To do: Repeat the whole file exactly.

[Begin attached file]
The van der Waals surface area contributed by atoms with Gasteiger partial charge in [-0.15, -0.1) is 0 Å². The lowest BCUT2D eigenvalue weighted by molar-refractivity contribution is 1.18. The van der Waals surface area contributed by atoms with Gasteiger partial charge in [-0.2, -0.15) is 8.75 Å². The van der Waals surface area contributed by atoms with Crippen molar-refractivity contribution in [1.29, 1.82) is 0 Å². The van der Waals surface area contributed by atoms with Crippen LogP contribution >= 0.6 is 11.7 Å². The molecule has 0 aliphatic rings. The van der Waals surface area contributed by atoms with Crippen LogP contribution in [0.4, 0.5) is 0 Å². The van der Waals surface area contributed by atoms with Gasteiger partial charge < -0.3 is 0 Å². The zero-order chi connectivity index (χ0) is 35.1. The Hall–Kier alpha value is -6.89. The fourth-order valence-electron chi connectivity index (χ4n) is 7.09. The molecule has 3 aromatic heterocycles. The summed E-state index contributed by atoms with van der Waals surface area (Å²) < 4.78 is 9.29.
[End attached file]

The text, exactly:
The van der Waals surface area contributed by atoms with Gasteiger partial charge in [-0.15, -0.1) is 0 Å². The lowest BCUT2D eigenvalue weighted by molar-refractivity contribution is 1.18. The van der Waals surface area contributed by atoms with Gasteiger partial charge in [-0.2, -0.15) is 8.75 Å². The van der Waals surface area contributed by atoms with Crippen molar-refractivity contribution in [1.29, 1.82) is 0 Å². The van der Waals surface area contributed by atoms with Crippen LogP contribution >= 0.6 is 11.7 Å². The molecule has 0 aliphatic rings. The van der Waals surface area contributed by atoms with Crippen LogP contribution in [0.4, 0.5) is 0 Å². The van der Waals surface area contributed by atoms with Gasteiger partial charge < -0.3 is 0 Å². The zero-order chi connectivity index (χ0) is 35.1. The Hall–Kier alpha value is -6.89. The fourth-order valence-electron chi connectivity index (χ4n) is 7.09. The molecule has 3 aromatic heterocycles. The summed E-state index contributed by atoms with van der Waals surface area (Å²) < 4.78 is 9.29.